The question, of course, is not whether crime has increased; it's whether that increase matches the hype Fox News and the MRC have been spouting. He also did not factually back up he claim of a rash of people's houses being broken into while the owners were at work.

Clay Waters got mad at the New York Times in a Nov. 4 post for pointing out the Fox News-GOP hype on crime with ... COVID whataboutism:

The front page of Friday’s New York Times admitted voters were worried about crime, which may bode well for Republicans in Tuesday’s elections – but the reporters also did their best to chip away at that argument in “Fear of Crime Looms Large for Voters, to Republicans’ Advantage.”

After anecdotes from three crime-concerned voters from across the country, reporters Julie Bosman, Jack Healy, and Campbell Robertson consistently worked to deflate the Republican arguments, as if the American people were suffering false consciousness and just imagining a crime wave around them.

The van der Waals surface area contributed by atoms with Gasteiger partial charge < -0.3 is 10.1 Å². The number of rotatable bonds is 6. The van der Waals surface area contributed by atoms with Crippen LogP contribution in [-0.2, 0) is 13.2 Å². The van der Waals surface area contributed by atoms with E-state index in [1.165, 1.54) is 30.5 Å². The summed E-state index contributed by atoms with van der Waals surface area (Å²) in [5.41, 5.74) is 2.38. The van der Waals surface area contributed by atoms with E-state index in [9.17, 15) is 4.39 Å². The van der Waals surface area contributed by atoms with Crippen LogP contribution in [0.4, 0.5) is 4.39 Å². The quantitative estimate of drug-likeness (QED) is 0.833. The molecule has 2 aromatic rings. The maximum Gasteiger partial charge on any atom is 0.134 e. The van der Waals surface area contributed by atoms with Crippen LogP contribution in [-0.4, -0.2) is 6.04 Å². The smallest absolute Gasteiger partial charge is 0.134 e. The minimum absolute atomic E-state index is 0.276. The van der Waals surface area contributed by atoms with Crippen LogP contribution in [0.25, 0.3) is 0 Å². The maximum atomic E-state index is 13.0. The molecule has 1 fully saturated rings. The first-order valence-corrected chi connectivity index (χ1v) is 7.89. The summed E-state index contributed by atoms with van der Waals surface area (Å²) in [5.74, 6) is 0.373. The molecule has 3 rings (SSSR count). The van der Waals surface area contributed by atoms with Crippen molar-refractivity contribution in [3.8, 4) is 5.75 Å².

The report even suggested crime wasn’t really affecting most people, just those in certain cities, or their “friends and neighbors”:


Arizona Republican gubernatorial candidate Kari Lake was also found guilty of baselessly scaring voters: “Ms. Lake often accuses Democratic-run cities like Phoenix or Tucson of failing to support the police and of coddling criminals. But her attacks are less about data than about stoking voters’ feelings of unease”.

The real irony, though? It's that this came from the paper that has been trying to scare readers with COVID hysteria for almost three years.